Antigen-Antibody Interaction Essay

Antigen-Antibody Interaction

Antigens usually bind to the side chain of the antigen binding site of the antibody, which may either be a protein, polypeptide or lipid. Antigens and antibody interactions are mediated by non-covalent bonds such as electrostatic forces, van der Waals forces and hydrophobic forces. Binding mediated by this type of bonds produces a reversible reaction.

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Antigens and antibodies are complementary to each other and each antibody binds to specific kind of antigens. The specific antibody binding site of antigen is called epitope. The epitope is usually made of amino acid residues or monosaccharides. Multivalent antigens have multiple epitopes hence several binding sites of different kind of antibodies. Interaction between multivalent antigens and antibodies is more stabilized and strong. Any binding between antigen and antibody is reversible. As the results of experiment show that saturation curve is never reached and multivalency can cause steric difficulties. Their bimolecular interaction depends on thermodynamic principles.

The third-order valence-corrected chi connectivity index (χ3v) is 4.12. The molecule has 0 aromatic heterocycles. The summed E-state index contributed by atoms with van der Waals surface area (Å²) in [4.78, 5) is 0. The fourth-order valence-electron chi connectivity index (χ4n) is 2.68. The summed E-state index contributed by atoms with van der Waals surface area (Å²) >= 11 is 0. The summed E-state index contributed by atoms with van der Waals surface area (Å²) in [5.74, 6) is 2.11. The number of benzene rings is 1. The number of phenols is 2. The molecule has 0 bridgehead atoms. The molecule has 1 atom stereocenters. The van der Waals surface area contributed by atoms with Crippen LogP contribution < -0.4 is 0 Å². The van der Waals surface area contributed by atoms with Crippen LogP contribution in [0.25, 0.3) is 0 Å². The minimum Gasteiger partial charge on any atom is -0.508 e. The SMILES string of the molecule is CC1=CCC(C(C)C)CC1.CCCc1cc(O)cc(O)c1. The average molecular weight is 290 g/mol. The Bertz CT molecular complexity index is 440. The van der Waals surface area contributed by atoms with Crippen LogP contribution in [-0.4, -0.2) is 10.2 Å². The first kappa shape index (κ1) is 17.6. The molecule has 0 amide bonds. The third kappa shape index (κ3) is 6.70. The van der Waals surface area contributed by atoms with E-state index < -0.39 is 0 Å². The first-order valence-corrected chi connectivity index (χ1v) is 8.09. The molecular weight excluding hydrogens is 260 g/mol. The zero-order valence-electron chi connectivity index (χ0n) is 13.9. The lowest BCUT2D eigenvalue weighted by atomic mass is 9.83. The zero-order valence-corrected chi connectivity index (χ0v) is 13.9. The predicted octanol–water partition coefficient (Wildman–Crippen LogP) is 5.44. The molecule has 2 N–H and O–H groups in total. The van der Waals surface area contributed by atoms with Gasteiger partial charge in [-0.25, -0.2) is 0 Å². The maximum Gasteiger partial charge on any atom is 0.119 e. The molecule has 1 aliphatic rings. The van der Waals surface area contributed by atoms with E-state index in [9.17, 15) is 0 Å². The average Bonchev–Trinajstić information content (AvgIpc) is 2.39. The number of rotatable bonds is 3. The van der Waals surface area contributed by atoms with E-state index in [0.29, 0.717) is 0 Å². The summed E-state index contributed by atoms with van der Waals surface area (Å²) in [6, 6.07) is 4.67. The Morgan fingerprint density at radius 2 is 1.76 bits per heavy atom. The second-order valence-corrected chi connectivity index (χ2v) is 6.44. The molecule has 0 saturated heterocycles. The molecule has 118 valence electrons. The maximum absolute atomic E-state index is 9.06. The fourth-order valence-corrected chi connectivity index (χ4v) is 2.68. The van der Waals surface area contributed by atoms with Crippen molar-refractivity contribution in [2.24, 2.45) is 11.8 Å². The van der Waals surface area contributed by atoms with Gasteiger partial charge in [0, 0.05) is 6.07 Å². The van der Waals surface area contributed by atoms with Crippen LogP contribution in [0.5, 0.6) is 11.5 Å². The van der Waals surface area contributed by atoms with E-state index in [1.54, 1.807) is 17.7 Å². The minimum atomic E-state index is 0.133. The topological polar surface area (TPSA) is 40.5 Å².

Ka = [Ab-Ag]
[Ab][Ag]

Ka = [Ab:(c)1] / [Ab] * c

Where Ka = Affinity constant

            Ab = free Antibody

            c= free antigen

            Ab:(c) and Ab-Ag = Antigen and antibody complex

Affinity of antibody with a particular antigen is determined by the affinity constant (Ka). Antigen and antibody complex (in molar concentration) is divided by the product of free antigen and antibody.

The time required to attain equilibrium depends on the affinity of antibody for antigen and also on the diffusion rate. The affinity constant varies depending upon the type of antibody-antigen interaction.

The antigen-antibody interaction can be described using equilibrium constants which describe the strength of the interaction. Another important aspect of this interaction that should be looked into is the dissociation rate which describes the rate at which the unbinding reaction occurs.